To go ‘open source’ or not
November 16, 2006
The filing of House Bill 5769, the Free Open Source Software (FOSS) Act of 2006, sponsored by Bayan Muna Representative Teodoro Casiño fueled once again the raging debate on the use of proprietary software versus open source systems. The Bill follows the experience of countries like Brazil, China, Vietnam, and Malaysia which have legislated FOSS laws.
The proposed Bill mandates government entities to use open source software. They are only exempted from using open source software under “extraordinary circumstances.” Universities and training institutions are also mandated to shift to FOSS. The Bill makes it unlawful for these institutions to only limit certification and training courses to proprietary software.
What is open source anyway?
Let me just borrow the meaning from Wikipedia:
“Open source describes practices in production and development that promote access to the end product’s source materials—typically, their source code. Some consider it as a philosophy, and others consider it as a pragmatic methodology. Before open source became widely adopted, developers and producers used a variety of phrases to describe the concept; the term open source gained popularity with the rise of the Internet and its enabling of diverse production models, communication paths, and interactive communities. Subsequently, open source software became the most prominent face of open source practices.” (http://en.wikipedia.org/wiki/Open_source#History)
Technology Change Management Challenge
The proposed measure undoubtedly will be a big challenge to the government in terms of changing the current IT practices and culture. To help in the migration to open source software, the Bill creates the Office of FOSS Migration, attached to the CICT. The following are the Bill’s objectives:
- In 3 years: 90% of government IT professionals, and 65% of the country’s IT professionals are to be proficient in FOSS systems.
- In 5 years: 75% of all existing government systems shall use and employ FOSS.
These ambitious goals require a technology change management framework, not to mention a change of mindset. My experience in implementing system change and what I have learned from my TM Class on Change Management tell me that this would not be as easy as it may sound. Although we have case studies on FOSS implementation from the countries mentioned above, the Philippine political culture as we know it would play a big part in the implementation.
Open Source Experience: Project POSITIVE
The Philippines experience on open source software is not without a success story. Take the case of Project POSITIVE (Philippine Open Source Initiative). Project POSITIVE was conceived by European IT Service Center Foundation (EITSC) in partnership with the German development organization Deutsche Gesellschaft fuer Technische Zusammenarbeit (GTZ) and the wireless service provider Wireless Services Asia (WSA).
The project originally targeted 100 schools, but to date an additional 115 colleges and universities has integrated an open source courseware designed by a consortium of open source advocates. A total of 265 professors of computer courses have participated in a hands-on train-the-trainer program.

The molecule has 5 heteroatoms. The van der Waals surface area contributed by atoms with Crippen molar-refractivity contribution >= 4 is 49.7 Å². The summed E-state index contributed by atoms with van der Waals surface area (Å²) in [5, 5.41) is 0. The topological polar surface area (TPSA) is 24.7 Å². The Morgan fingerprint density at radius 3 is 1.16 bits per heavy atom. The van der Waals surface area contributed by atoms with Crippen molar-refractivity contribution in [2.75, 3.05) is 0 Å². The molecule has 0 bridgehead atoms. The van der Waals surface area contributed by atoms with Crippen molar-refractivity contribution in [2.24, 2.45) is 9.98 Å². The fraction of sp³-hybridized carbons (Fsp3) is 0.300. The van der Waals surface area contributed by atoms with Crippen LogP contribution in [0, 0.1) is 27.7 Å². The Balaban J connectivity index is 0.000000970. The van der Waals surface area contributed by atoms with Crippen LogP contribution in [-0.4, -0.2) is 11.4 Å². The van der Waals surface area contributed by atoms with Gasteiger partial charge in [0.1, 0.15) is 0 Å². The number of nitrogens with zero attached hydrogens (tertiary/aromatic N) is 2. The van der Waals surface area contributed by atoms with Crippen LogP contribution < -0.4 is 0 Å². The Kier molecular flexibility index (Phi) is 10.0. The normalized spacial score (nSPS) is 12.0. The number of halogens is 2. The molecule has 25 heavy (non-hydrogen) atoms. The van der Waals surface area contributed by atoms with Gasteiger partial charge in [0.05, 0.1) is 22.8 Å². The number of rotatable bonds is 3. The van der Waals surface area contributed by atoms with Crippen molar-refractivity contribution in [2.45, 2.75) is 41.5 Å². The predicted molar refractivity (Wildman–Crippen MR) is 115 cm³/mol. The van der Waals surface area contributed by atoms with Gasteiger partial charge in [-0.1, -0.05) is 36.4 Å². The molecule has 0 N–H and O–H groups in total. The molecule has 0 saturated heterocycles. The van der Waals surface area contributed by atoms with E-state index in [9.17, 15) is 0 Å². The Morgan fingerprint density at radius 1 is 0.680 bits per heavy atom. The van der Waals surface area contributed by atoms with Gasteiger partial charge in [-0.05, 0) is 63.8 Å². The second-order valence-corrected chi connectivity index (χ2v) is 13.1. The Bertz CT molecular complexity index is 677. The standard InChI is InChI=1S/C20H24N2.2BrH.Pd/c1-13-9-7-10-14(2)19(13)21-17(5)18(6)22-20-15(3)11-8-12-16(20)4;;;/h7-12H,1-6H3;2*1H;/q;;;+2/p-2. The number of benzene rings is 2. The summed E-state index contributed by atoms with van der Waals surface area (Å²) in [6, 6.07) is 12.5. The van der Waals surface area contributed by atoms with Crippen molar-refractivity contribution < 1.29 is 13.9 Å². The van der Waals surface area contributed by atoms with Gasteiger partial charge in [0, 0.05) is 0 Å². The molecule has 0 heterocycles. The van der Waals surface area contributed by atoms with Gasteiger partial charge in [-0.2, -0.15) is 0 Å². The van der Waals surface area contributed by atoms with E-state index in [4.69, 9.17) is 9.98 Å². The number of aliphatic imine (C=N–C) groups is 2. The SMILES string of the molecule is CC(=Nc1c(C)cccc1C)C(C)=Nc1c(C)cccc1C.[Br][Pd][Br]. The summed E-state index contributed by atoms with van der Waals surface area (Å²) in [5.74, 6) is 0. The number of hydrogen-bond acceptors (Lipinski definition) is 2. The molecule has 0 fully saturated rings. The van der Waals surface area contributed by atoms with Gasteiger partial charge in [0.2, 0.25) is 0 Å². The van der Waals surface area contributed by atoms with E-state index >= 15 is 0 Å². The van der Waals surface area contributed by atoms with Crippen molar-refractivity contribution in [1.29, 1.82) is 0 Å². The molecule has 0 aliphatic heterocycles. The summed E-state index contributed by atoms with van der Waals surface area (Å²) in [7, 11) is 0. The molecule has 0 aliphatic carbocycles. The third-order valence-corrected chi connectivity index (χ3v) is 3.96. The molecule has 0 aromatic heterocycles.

FOSS getting momentum across ASEAN
In 2003 the United Nations Development Program (UNDP) initiated the International Open Source Network (IOSN) to “promote the adoption of free/open source software, open standards, and open content for sustainable human development in the Asia-Pacific region”.
In time for the public discussion on House Bill 5769, the IOSN held the Southeast Asia’s first FOSS@Work: An International Conference-Workshop for Small to Medium Enterprises in the IT Industry in Manila last November 11-15, 2006. The conference was attended by open source developers from across Southeast Asia.
Opposition to the Bill
An expected strong opposition to the House Bill 5769 would come from the representative organization of the Philippine software industry, the Philippine Software Industry Association (PSIA). They fear that the Bill will affect the local software industry’s target to generate revenues and employment for the country by 2010. According to PSIA, the local software industry generated over $200 million in revenues and 14,000 jobs in 2005. They aim to increase that to $1 billion and 100,000 jobs by 2010.
PSIA says that government has no expertise in mandating the use of one technology platform over the other. The group believes the creation of industry skills across various platforms are the responsibility of the government and that the government should collaborate with the private sector and academe to foster “correct skills” required by the market.
What’s in it for us?
My personal take on this recent development is that, notwitstanding the technical, implementation and compatibility issues, the adoption of FOSS by both the government and private businesses is a positive step towards the general adoption by the Filipinos of alternative (and free) software. This will not only lessen the burden on the bottom line of most SMEs but will, hopefully, give rise to a responsible citizenry able to avoid proprietary software that they cannot afford. This will somehow help resolve the lingering problem on the use of pirated software by SMEs and ordinary Filipinos by educating them that FOSS is equally excellent as proprietary software.